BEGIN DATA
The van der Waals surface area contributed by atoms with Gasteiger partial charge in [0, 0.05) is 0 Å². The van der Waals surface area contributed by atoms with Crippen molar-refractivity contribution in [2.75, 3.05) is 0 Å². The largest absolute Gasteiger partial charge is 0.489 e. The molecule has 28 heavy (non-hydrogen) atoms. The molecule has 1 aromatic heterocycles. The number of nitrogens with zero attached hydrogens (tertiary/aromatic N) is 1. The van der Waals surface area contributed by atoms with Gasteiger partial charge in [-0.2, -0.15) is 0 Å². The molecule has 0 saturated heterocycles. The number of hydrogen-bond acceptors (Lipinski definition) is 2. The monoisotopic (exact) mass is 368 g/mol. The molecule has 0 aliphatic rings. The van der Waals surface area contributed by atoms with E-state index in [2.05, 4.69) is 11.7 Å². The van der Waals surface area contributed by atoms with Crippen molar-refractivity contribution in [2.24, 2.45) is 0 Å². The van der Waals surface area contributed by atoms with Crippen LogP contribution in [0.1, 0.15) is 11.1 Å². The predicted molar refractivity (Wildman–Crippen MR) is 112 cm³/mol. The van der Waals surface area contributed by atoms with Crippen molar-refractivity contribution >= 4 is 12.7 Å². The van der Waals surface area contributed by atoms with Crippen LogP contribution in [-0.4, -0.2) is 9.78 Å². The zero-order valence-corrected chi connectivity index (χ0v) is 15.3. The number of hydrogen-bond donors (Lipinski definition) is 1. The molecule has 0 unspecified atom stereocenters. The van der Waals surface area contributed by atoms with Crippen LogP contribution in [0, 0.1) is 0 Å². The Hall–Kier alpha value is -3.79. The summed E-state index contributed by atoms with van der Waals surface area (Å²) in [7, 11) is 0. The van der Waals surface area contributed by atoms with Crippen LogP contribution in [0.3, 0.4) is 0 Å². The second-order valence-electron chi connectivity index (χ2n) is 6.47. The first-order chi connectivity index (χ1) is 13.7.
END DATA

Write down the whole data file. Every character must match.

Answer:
The van der Waals surface area contributed by atoms with Gasteiger partial charge in [0, 0.05) is 0 Å². The van der Waals surface area contributed by atoms with Crippen molar-refractivity contribution in [2.75, 3.05) is 0 Å². The largest absolute Gasteiger partial charge is 0.489 e. The molecule has 28 heavy (non-hydrogen) atoms. The molecule has 1 aromatic heterocycles. The number of nitrogens with zero attached hydrogens (tertiary/aromatic N) is 1. The van der Waals surface area contributed by atoms with Gasteiger partial charge in [-0.2, -0.15) is 0 Å². The molecule has 0 saturated heterocycles. The number of hydrogen-bond acceptors (Lipinski definition) is 2. The monoisotopic (exact) mass is 368 g/mol. The molecule has 0 aliphatic rings. The van der Waals surface area contributed by atoms with E-state index in [2.05, 4.69) is 11.7 Å². The van der Waals surface area contributed by atoms with Crippen molar-refractivity contribution in [2.24, 2.45) is 0 Å². The van der Waals surface area contributed by atoms with Crippen LogP contribution in [0.1, 0.15) is 11.1 Å². The predicted molar refractivity (Wildman–Crippen MR) is 112 cm³/mol. The van der Waals surface area contributed by atoms with Crippen molar-refractivity contribution >= 4 is 12.7 Å². The van der Waals surface area contributed by atoms with Crippen LogP contribution in [-0.4, -0.2) is 9.78 Å². The zero-order valence-corrected chi connectivity index (χ0v) is 15.3. The number of hydrogen-bond donors (Lipinski definition) is 1. The molecule has 0 unspecified atom stereocenters. The van der Waals surface area contributed by atoms with Crippen LogP contribution in [0, 0.1) is 0 Å². The Hall–Kier alpha value is -3.79. The summed E-state index contributed by atoms with van der Waals surface area (Å²) in [7, 11) is 0. The van der Waals surface area contributed by atoms with Crippen LogP contribution in [0.3, 0.4) is 0 Å². The second-order valence-electron chi connectivity index (χ2n) is 6.47. The first-order chi connectivity index (χ1) is 13.7.